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Mourinho's stuttering start prompts plenty of questions


Jose Mourinho: there are plenty of issues for the 'Special One' to ponder

Jose Mourinho: there are plenty of issues for the 'Special One' to ponder

Jose Mourinho: there are plenty of issues for the 'Special One' to ponder

Beaten by Basel in the first group game of the Champions League on Tuesday night, Jose Mourinho's Chelsea face Fulham at Stamford Bridge tomorrow on the back of two straight defeats and having won just twice all season.

Even this early into his second reign at the Bridge, there are plenty of issues for the 'Special One' to ponder.


John Obi Mikel was one of the few players to speak candidly about Chelsea's shortcomings on Tuesday, saying that "individually we didn't turn up".

He added: "With the kind of players we have, with the calibre of players we have, I don't think we should be afraid of anyone. But if we play the way we did (against Basel) we have a chance of losing to anyone."

Certainly it was a bad evening for Mourinho. Marco van Ginkel looked out of his depth. Willian, who had not played since August 2, was off the pace and out of position on the left side. Basel's winner was conceded from a set-piece.

Juan Mata – Chelsea's player of the year for the last two seasons – remains on the outside as does Kevin de Bruyne, who started the season brightly but has not figured since the draw with Manchester United on August 26.

It is understood that Roman Abramovich's visit to the dressing-room after the defeat was not in reaction to the result and was something he intended to do regardless. There is no sense that anyone is panicking just yet, especially given all the pledges to work for the long-term in the summer.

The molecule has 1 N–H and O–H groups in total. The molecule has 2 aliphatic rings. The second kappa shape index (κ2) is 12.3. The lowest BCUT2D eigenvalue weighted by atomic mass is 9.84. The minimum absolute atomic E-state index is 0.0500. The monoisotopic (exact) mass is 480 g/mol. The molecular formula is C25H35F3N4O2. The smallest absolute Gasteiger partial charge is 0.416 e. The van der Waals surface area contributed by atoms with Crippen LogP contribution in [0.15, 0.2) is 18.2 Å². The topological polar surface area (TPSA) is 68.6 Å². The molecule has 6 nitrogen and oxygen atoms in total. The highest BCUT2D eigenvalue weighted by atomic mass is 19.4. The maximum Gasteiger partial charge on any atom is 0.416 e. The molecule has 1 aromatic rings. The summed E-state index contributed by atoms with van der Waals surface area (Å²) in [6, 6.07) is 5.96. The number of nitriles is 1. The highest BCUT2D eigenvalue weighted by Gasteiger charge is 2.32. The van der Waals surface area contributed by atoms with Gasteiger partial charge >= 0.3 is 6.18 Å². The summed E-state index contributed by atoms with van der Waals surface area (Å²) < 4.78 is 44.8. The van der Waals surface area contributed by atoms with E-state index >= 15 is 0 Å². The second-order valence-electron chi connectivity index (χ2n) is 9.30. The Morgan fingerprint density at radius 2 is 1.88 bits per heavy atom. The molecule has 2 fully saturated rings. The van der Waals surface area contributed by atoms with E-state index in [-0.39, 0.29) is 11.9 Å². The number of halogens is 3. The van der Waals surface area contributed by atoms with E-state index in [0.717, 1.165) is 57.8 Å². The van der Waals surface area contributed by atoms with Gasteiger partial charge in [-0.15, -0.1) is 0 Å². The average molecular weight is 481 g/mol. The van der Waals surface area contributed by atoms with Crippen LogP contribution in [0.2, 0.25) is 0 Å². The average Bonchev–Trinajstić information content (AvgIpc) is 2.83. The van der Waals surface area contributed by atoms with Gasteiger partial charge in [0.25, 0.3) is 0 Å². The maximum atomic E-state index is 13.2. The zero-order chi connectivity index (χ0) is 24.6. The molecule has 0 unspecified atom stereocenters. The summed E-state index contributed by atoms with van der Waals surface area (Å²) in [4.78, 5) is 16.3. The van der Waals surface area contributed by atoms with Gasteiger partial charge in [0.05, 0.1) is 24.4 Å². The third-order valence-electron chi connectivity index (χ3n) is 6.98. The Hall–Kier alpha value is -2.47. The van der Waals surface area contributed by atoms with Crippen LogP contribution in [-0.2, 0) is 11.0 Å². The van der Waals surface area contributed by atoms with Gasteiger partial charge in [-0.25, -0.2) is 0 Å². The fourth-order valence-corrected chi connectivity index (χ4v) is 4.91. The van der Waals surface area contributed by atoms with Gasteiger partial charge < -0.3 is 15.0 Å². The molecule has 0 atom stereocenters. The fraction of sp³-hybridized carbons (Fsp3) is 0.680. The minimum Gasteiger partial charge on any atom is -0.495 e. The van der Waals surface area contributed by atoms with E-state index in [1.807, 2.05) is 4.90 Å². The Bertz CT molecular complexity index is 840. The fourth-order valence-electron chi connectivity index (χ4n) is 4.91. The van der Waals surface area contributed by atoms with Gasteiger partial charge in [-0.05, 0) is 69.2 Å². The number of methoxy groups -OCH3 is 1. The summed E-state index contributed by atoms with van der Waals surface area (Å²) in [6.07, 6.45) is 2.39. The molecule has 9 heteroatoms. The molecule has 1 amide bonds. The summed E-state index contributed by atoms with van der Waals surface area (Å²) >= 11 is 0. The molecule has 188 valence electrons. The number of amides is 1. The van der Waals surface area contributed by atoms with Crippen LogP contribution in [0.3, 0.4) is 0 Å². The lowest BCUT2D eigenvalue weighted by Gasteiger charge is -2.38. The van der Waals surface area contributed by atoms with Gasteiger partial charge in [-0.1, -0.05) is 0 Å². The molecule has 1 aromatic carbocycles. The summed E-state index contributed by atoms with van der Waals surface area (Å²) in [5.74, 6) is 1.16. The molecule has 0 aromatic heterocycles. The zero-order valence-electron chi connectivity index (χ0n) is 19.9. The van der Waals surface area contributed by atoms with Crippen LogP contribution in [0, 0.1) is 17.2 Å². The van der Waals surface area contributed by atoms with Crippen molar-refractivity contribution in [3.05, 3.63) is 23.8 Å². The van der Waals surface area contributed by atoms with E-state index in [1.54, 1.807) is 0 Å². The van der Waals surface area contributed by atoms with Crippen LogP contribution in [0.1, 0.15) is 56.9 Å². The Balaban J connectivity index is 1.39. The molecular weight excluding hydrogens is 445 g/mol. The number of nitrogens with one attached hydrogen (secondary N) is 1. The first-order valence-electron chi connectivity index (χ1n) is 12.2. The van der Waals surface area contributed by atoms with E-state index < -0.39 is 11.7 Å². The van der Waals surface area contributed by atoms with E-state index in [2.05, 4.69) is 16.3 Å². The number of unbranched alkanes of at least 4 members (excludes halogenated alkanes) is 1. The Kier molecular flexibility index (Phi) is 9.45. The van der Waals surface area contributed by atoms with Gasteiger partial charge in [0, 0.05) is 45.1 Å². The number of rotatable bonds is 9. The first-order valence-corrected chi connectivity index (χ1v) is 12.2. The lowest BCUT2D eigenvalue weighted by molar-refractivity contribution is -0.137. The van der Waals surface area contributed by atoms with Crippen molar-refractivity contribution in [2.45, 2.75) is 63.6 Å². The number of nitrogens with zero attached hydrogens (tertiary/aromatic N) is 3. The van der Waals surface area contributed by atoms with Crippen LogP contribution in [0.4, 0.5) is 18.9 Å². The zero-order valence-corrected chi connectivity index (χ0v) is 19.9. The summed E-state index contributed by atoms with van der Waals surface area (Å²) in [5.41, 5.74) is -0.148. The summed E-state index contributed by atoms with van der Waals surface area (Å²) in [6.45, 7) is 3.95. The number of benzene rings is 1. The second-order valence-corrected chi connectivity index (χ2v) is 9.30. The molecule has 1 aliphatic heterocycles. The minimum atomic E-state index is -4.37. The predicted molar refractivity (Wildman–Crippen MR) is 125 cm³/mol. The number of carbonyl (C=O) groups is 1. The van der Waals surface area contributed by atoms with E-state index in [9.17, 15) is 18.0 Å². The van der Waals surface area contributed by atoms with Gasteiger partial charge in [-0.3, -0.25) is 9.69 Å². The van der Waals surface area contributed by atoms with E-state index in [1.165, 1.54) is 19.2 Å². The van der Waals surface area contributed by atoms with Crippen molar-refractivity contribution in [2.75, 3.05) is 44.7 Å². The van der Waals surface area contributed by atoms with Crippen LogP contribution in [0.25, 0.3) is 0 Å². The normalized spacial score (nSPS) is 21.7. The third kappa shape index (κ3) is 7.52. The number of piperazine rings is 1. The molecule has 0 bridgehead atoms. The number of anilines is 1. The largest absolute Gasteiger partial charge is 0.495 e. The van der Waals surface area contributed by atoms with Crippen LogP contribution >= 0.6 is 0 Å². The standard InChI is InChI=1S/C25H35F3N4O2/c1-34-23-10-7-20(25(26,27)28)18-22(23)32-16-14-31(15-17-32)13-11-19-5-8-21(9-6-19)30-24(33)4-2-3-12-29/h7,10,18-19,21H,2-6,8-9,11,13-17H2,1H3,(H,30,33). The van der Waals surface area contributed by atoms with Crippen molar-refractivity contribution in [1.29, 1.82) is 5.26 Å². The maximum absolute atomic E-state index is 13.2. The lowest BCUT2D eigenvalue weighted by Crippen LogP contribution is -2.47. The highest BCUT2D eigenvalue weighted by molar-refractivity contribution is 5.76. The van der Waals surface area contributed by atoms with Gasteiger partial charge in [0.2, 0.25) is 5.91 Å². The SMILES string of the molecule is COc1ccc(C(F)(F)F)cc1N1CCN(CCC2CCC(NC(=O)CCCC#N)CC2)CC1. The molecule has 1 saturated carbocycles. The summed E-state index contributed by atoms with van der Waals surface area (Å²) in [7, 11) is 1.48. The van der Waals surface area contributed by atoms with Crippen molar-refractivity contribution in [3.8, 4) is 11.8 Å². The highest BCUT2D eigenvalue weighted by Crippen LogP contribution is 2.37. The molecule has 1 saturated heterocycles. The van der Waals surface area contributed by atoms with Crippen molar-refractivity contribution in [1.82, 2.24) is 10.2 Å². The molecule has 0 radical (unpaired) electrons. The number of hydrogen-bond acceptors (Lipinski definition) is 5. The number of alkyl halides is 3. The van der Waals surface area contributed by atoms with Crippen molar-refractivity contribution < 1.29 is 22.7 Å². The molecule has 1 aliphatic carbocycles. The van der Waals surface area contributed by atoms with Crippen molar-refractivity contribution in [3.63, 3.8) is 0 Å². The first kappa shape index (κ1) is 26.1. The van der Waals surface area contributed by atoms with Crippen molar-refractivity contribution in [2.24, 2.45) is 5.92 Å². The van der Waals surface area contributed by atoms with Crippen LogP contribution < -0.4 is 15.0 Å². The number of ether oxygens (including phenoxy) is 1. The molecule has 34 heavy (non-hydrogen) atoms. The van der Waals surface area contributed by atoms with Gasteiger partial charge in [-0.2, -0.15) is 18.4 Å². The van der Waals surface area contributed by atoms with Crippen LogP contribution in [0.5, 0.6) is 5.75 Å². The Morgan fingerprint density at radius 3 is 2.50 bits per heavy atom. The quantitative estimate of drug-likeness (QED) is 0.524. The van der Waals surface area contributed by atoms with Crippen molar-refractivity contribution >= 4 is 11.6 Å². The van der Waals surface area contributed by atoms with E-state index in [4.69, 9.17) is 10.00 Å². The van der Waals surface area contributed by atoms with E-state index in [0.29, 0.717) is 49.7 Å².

Last out the changing-rooms on Tuesday, Mata would not entertain speaking to the press about his season so far, which has been one frustration after the other.

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Mourinho is understood to have left him out the team for both the trip to Old Trafford and the Super Cup final against Bayern Munich because he favoured a more physical approach. Mata has started just two games all season.

His lack of game-time meant he was left out of Vicente del Bosque's ultra-competitive Spain squad for the last international break and trained with the U-21s at Cobham. A huge favourite with the supporters, Rafa Benitez played Mata last season regardless of whether the player was fully fit.

At Chelsea the feeling is that Mourinho simply has not built up that level of trust in Mata yet. He may yet do so, but as it is, Mata is struggling for momentum.

Mourinho brought him on against Basel, having substituted him before the hour against Everton. Will he pick Mata against Fulham tomorrow?


Letting Daniel Sturridge leave in January was a difficult decision that those at Chelsea accepted at the time may give them some cause for regret. Were Sturridge still at Chelsea, in his current form, picking a striker would be an easy choice.

Last season, Chelsea scored 75 league goals – more than any team apart from Manchester United. Yet their top goalscorer in the league was Frank Lampard with 15, followed by Mata (12), Eden Hazard (9) and Fernando Torres (8). This season they have managed just seven in six games in all competitions. Both Torres and Demba Ba, who have one goal between them this season, have passed the point where they can be regarded as the solution.

That leaves Samuel Eto'o, for whom it is still very early days. Chelsea hung a great deal on signing Wayne Rooney this summer and probably should have switched their attentions elsewhere earlier.


Mourinho has established a narrative in his introductory press conference that this Chelsea team were "kids" who required nurturing rather than "ready to win" like, he said, Manchester City's squad.

The feeling at Chelsea is that Mourinho is still in that difficult early period with his squad. He has very clear ideas of how he wants to play and the kind of rotation of players that will be successful. The players themselves are adapting, but that has taken time.

Mourinho bemoaned his team's lack of "maturity" on Tuesday night. But he was definitive in June about how he would effect change. "It (the Chelsea job) is not about saying: 'Mr Abramovich and members of the board, I need some money with a lot of zeros at the end, I need to change half the team'."

He always accepted that this would be a challenge that he had to solve, in a large part, by developing his players. The last two results have confirmed that they are a long way from complete. (© Independent News Service)

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